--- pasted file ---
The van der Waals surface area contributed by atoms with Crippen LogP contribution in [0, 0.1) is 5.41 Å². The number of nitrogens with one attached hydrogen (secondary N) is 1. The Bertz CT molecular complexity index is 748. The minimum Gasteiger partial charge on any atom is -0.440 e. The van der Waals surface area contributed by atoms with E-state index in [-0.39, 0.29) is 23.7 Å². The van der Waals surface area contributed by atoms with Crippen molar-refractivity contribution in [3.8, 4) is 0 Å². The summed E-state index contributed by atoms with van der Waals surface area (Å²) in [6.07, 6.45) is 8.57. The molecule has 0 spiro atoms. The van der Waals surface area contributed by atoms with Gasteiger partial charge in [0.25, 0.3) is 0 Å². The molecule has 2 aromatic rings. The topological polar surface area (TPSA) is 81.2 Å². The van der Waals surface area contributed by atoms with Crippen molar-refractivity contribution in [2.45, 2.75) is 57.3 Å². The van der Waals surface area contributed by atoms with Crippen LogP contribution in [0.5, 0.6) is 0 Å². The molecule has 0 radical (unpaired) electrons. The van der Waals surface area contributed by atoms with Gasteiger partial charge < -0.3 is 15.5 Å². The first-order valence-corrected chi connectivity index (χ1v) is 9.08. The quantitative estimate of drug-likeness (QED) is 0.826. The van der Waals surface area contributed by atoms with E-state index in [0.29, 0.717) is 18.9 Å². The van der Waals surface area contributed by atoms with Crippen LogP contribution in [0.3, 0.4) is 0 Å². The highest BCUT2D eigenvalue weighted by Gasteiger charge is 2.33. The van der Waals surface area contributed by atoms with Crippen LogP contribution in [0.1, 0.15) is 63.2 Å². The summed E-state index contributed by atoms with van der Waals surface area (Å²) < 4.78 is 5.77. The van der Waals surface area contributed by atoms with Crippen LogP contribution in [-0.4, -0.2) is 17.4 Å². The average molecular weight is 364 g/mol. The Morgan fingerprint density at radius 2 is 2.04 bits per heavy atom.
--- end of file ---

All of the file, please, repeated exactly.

The van der Waals surface area contributed by atoms with Crippen LogP contribution in [0, 0.1) is 5.41 Å². The number of nitrogens with one attached hydrogen (secondary N) is 1. The Bertz CT molecular complexity index is 748. The minimum Gasteiger partial charge on any atom is -0.440 e. The van der Waals surface area contributed by atoms with E-state index in [-0.39, 0.29) is 23.7 Å². The van der Waals surface area contributed by atoms with Crippen molar-refractivity contribution in [3.8, 4) is 0 Å². The summed E-state index contributed by atoms with van der Waals surface area (Å²) in [6.07, 6.45) is 8.57. The molecule has 0 spiro atoms. The van der Waals surface area contributed by atoms with Gasteiger partial charge in [0.25, 0.3) is 0 Å². The molecule has 2 aromatic rings. The topological polar surface area (TPSA) is 81.2 Å². The van der Waals surface area contributed by atoms with Crippen molar-refractivity contribution in [2.45, 2.75) is 57.3 Å². The van der Waals surface area contributed by atoms with Crippen LogP contribution in [0.5, 0.6) is 0 Å². The molecule has 0 radical (unpaired) electrons. The van der Waals surface area contributed by atoms with Gasteiger partial charge < -0.3 is 15.5 Å². The first-order valence-corrected chi connectivity index (χ1v) is 9.08. The quantitative estimate of drug-likeness (QED) is 0.826. The van der Waals surface area contributed by atoms with E-state index in [0.29, 0.717) is 18.9 Å². The van der Waals surface area contributed by atoms with Crippen LogP contribution in [0.3, 0.4) is 0 Å². The highest BCUT2D eigenvalue weighted by Gasteiger charge is 2.33. The van der Waals surface area contributed by atoms with Crippen LogP contribution in [0.1, 0.15) is 63.2 Å². The summed E-state index contributed by atoms with van der Waals surface area (Å²) < 4.78 is 5.77. The van der Waals surface area contributed by atoms with Crippen LogP contribution in [-0.4, -0.2) is 17.4 Å². The average molecular weight is 364 g/mol. The Morgan fingerprint density at radius 2 is 2.04 bits per heavy atom.